The Swedish government rolled out a ban on visits to elderly care homes on April 1st, and it was initially set to be in effect until the end of June. But on Monday Health Minister Lena Hallengren said it would be extended.
“This is one of many tough measures that have to remain in force,” Hallengren told reporters.
The National Board of Health and Welfare's figures based on causes of death (which are slightly different from the Public Health Agency's figures, which show all deaths where someone tested positive for the virus) showed in early May that 90 percent of all coronavirus deaths in Sweden were people aged over 70.
Of those around half lived in elderly care homes and a quarter received home care.
By the time the nationwide ban on visits was introduced, several care homes across Sweden had already imposed their own bans. Many have also come up with solutions for letting visits go ahead, such as setting up plexi-glass outside so that visitors are able to keep a safe distance from their elderly relatives.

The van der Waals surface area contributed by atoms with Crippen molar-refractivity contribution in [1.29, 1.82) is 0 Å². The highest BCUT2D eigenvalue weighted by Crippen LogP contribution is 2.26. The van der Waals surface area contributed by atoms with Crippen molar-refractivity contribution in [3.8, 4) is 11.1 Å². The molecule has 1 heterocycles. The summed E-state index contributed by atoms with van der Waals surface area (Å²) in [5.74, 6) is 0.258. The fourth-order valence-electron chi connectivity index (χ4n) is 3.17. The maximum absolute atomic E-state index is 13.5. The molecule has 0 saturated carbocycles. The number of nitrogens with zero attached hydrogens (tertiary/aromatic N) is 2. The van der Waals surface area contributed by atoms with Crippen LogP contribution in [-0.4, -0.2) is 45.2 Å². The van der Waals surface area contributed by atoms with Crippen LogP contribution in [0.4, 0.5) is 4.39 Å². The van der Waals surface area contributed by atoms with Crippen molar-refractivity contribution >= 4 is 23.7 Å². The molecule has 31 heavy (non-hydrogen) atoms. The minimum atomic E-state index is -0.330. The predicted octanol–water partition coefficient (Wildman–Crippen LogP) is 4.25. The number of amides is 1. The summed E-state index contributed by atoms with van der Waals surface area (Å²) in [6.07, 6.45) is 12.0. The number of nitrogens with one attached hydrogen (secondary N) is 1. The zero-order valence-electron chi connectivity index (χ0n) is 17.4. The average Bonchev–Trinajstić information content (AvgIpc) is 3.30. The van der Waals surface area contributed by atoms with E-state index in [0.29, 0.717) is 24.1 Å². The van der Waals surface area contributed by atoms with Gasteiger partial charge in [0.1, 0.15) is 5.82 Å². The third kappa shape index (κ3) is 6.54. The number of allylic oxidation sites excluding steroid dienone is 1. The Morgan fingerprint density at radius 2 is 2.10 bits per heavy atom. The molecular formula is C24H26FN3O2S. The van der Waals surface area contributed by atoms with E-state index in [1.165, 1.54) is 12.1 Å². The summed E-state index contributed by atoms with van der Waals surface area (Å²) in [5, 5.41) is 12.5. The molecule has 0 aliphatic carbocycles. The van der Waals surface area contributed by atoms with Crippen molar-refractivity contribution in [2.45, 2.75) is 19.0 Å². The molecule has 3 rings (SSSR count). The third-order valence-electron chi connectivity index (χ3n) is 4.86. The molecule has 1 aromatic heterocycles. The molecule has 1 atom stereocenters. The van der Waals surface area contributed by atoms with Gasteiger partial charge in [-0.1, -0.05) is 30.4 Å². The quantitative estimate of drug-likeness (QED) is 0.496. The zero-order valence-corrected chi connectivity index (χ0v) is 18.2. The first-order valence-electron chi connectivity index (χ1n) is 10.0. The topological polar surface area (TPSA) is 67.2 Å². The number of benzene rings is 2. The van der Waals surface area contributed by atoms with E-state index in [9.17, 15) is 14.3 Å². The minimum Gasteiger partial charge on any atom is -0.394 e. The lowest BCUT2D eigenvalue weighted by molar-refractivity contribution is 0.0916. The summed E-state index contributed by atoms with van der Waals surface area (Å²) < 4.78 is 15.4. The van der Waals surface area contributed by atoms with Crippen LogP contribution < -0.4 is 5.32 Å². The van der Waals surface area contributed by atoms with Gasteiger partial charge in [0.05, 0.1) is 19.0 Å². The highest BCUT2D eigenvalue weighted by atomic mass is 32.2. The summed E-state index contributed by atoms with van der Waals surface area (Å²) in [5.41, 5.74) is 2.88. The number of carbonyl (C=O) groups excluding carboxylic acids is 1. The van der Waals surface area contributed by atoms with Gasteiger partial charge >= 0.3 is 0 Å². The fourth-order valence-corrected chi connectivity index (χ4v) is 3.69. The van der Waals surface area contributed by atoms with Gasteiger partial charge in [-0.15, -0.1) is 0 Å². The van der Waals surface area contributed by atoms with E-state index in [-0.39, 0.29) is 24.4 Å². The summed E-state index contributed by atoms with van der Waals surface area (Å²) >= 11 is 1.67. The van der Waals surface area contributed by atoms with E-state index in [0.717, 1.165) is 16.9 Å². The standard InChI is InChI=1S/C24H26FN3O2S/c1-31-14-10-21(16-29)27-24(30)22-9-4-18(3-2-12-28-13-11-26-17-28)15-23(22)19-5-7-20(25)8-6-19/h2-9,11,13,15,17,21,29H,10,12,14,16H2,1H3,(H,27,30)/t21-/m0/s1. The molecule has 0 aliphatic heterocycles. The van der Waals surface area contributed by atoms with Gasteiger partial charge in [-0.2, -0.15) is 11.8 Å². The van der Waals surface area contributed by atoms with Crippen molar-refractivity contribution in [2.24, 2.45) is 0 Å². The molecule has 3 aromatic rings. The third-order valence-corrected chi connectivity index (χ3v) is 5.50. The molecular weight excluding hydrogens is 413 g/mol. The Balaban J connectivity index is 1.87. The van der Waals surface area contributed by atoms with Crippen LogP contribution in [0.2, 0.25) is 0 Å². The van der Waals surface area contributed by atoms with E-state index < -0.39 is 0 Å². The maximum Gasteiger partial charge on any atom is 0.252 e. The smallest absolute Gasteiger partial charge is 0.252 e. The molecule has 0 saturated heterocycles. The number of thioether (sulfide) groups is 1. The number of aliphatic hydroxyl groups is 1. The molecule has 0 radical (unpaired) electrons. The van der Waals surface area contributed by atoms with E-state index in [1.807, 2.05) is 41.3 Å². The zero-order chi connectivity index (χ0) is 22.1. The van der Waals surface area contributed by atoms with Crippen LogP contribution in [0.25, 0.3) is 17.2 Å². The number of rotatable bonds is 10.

There are other exceptions as well, for example if there are compassionate reasons for why a visit should be allowed to go ahead and there is no significant risk of the coronavirus spreading within the home as a result.
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Hallengren said the government had ordered the National Board of Health and Welfare to look at how visits to elderly care homes can be carried out safely. This could for example include protective equipment for visitors.
Swedish authorities have said that the inability to keep the virus, which typically causes most serious illness in elderly people, out of care homes has been one of the major failures and regrets of their response to the pandemic.
When the country's Healthcare Inspectorate inspected more than 1,000 care homes as part of a major probe into the country's coronavirus response, it reported “serious failures” in around one tenth of the homes.
These failures included for example reports of care home residents not getting access to an individual assessment by a doctor, and staff continuing to work after showing symptoms. The Healthcare Inspectorate is currently carrying out more in-depth investigations into these homes.
The rate of serious infections seems to be slowing down in Sweden, with fewer new deaths and admissions to intensive care than at the peak of the epidemic, but the situation remains serious. As of June 15th, 4,891 people had died in Sweden after testing positive for the coronavirus, according to the Public Health Agency.